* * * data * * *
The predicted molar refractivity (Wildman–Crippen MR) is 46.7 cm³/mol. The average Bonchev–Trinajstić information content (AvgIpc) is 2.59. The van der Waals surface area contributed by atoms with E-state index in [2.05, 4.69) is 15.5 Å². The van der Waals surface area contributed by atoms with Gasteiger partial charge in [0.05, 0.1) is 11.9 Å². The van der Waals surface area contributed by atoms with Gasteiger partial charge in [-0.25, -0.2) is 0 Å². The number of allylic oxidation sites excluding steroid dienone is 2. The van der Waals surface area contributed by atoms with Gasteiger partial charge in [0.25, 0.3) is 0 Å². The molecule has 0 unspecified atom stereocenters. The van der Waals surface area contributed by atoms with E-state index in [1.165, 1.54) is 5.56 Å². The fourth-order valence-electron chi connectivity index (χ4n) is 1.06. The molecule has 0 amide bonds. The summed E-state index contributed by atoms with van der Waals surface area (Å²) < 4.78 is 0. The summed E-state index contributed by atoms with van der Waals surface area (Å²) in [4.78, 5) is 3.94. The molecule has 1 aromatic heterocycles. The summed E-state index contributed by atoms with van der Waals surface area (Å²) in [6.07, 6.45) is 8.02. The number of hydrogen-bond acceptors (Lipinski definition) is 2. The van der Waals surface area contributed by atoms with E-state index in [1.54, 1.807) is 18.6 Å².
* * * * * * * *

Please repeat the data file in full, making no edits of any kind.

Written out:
The predicted molar refractivity (Wildman–Crippen MR) is 46.7 cm³/mol. The average Bonchev–Trinajstić information content (AvgIpc) is 2.59. The van der Waals surface area contributed by atoms with E-state index in [2.05, 4.69) is 15.5 Å². The van der Waals surface area contributed by atoms with Gasteiger partial charge in [0.05, 0.1) is 11.9 Å². The van der Waals surface area contributed by atoms with Gasteiger partial charge in [-0.25, -0.2) is 0 Å². The number of allylic oxidation sites excluding steroid dienone is 2. The van der Waals surface area contributed by atoms with Gasteiger partial charge in [0.25, 0.3) is 0 Å². The molecule has 0 unspecified atom stereocenters. The van der Waals surface area contributed by atoms with E-state index in [1.165, 1.54) is 5.56 Å². The fourth-order valence-electron chi connectivity index (χ4n) is 1.06. The molecule has 0 amide bonds. The summed E-state index contributed by atoms with van der Waals surface area (Å²) < 4.78 is 0. The summed E-state index contributed by atoms with van der Waals surface area (Å²) in [4.78, 5) is 3.94. The molecule has 1 aromatic heterocycles. The summed E-state index contributed by atoms with van der Waals surface area (Å²) in [6.07, 6.45) is 8.02. The number of hydrogen-bond acceptors (Lipinski definition) is 2. The van der Waals surface area contributed by atoms with E-state index in [1.54, 1.807) is 18.6 Å².